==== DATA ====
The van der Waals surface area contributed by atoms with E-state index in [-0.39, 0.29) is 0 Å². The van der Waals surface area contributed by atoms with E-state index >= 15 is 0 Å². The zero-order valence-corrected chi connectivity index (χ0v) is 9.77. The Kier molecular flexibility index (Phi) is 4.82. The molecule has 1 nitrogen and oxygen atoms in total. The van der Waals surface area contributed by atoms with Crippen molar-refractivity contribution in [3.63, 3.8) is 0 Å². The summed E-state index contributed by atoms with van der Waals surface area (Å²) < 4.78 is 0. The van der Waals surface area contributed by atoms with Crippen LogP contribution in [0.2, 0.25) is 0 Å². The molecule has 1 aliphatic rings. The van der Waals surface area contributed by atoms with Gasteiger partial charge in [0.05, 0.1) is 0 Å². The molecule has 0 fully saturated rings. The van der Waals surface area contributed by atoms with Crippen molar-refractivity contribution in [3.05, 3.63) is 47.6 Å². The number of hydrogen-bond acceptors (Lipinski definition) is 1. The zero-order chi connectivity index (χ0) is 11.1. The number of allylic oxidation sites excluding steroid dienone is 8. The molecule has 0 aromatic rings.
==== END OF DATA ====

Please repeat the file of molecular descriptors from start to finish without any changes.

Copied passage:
The van der Waals surface area contributed by atoms with E-state index in [-0.39, 0.29) is 0 Å². The van der Waals surface area contributed by atoms with E-state index >= 15 is 0 Å². The zero-order valence-corrected chi connectivity index (χ0v) is 9.77. The Kier molecular flexibility index (Phi) is 4.82. The molecule has 1 nitrogen and oxygen atoms in total. The van der Waals surface area contributed by atoms with Crippen molar-refractivity contribution in [3.63, 3.8) is 0 Å². The summed E-state index contributed by atoms with van der Waals surface area (Å²) < 4.78 is 0. The van der Waals surface area contributed by atoms with Crippen LogP contribution in [0.2, 0.25) is 0 Å². The molecule has 1 aliphatic rings. The van der Waals surface area contributed by atoms with Gasteiger partial charge in [0.05, 0.1) is 0 Å². The molecule has 0 fully saturated rings. The van der Waals surface area contributed by atoms with Crippen molar-refractivity contribution in [3.05, 3.63) is 47.6 Å². The number of hydrogen-bond acceptors (Lipinski definition) is 1. The zero-order chi connectivity index (χ0) is 11.1. The number of allylic oxidation sites excluding steroid dienone is 8. The molecule has 0 aromatic rings.